TODAY'S TOP STORY: The music industry has welcomed many of the announcements made yesterday by UK Chancellor Of The Exchequer Rishi Sunak regarding additional COVID support schemes in the months ahead. However, there was no government-backed insurance scheme for large-scale events and concerns remain regarding gaps in the support for freelancers, even though there was a widening of eligibility for that particular scheme... [READ MORE]

TOP STORIES UK music industry welcomes extended COVID support schemes, but continues to call for government-backed insurance
LEGAL Viagogo allowed to hold off paying AUS$7 million fine pending appeal of Australian court ruling
DEALS Iconic Artists Group signs deal with David Crosby
UTA acquires Echo Location

DIGITAL & D2F SERVICES Facebook music video plays to be counted in Billboard charts
Anghami to list on Nasdaq via merger with special purpose acquisition company
ONE LINERS Wu-Tang Clan, Flo Milli, Laura Mvula, more
AND FINALLY... Maroon 5's Adam Levine laments lack of rivals in 2021
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Collective Licensing In Ten Steps
A ten step guide to the collective licensing system
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UK music industry welcomes extended COVID support schemes, but continues to call for government-backed insurance
The music industry has welcomed many of the announcements made yesterday by UK Chancellor Of The Exchequer Rishi Sunak regarding additional COVID support schemes in the months ahead. However, there was no government-backed insurance scheme for large-scale events and concerns remain regarding gaps in the support for freelancers, even though there was a widening of eligibility for that particular scheme.

Despite the generally successful roll-out of the COVID vaccine in the UK meaning there now seems to be an end in sight in terms of the impact of the coronavirus on every-day life, it remains clear that COVID restrictions are going to be in force for at least a few more months.

With many of the pre-existing COVID support schemes from government due to expire at the end of this month, all eyes were on Sunak's budget speech yesterday for details on which schemes would be extended. Well, except most of the Chancellor's COVID-related announcements had already been teased by him or other ministers before the speech itself.

In terms of the good news, the government's general schemes to subsidise the salaries of employees and freelancers unable to work because of COVID restrictions - so furlough and SEISS - will be extended through to September. The freelancer scheme will also be available for the first time to the newly self-employed, opening up funding to 600,000 more people.

The VAT cut that applies to, among other things, ticket sales - so that VAT is 5% instead of 20% - will also be extended through to September. It will then increase, though there will be another six months where the rate will be 12.5%. The current business rates holiday in England will also be extended, to June, with a discount still in force after that date.

And there are new monies specifically for the cultural and heritage industries, including another £300 million for the Arts Council England managed Culture Recovery Fund.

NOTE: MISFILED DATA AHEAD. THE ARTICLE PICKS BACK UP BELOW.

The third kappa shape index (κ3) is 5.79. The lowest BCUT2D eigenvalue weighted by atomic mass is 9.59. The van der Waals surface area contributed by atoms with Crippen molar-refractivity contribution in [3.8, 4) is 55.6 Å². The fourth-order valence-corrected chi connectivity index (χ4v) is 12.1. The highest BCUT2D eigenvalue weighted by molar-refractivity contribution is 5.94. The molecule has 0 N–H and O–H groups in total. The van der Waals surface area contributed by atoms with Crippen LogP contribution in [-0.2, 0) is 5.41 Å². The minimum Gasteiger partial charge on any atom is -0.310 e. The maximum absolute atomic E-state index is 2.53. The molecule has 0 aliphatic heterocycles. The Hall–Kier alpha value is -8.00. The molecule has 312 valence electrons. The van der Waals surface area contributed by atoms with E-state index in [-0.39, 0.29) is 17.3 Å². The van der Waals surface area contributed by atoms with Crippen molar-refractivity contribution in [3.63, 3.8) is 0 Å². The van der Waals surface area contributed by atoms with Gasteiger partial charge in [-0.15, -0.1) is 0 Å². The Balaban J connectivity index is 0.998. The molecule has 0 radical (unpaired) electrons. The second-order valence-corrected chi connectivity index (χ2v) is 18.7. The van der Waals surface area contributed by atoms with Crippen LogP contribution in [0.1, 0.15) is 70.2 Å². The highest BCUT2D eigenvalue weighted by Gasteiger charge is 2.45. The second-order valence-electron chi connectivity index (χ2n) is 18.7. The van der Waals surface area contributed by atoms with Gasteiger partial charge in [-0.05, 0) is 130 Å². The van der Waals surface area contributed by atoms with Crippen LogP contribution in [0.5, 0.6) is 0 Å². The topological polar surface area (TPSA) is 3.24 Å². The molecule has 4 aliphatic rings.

But what about the bad news?

Well, although the freelancer scheme is being extended, there will still be plenty of self-employed people who do not qualify because of the way they have structured their freelancer businesses. Given the particularly high number of freelancers in the music industry, that remains a significant problem.

Industry groups continue to call on government and the Arts Council to ensure that, unlike last year, individuals as well as organisations will be able to apply for Culture Recovery Fund support.

Though perhaps the biggest gap in Sunak's new package of COVID support relates to insurance. The live industry has been calling for a government-backed insurance scheme.

The recently announced road map for lifting COVID restrictions in England could mean that festivals can return from July onwards. But that road map is still subject to change.

Festival organisers want to proceed with planning for their summer events, but cannot get cancellation insurance on the commercial market. That makes it incredibly risky to spend on production costs now for August and September shows that might have to be cancelled if the COVID road map slips a few months.

The solution to that would be a government-backed insurance programme, something that has been introduced in some other countries.

While welcoming all the new and extended support schemes announced by Sunak yesterday, Jamie Njoku-Goodwin from cross-sector trade group UK Music stressed that an insurance scheme is urgently required, adding that such a scheme would actually result in fewer music-makers and music companies relying on the other schemes. He also pointed out that government support of that kind is being offered to the TV and film industries.

"We are grateful for the economic support we have received from government", he told reporters. "But we don't want to draw on that support any longer than we have to. The best way to achieve this is to ensure activity starts to happen again as soon as possible and musicians can get back into work. However, the clock is ticking when it comes to staging live music events this summer. Organisers are making decisions in the next few days and weeks about whether they can proceed or will be forced to cancel".

"The live music industry urgently needs a government-backed insurance scheme to protect against the risk of losses if a festival or concert is forced to cancel due to COVID", he added.

"We want to create an unforgettable summer of sound and showcase the best of British music as we emerge from the impact of the pandemic. The music industry wants to play a leading role in driving the post-pandemic economic and cultural recovery. To make sure we can move ahead with live events, festival and concert organisers need the confidence that there is the safety-net of an insurance scheme that is already enjoyed by the film and TV industries".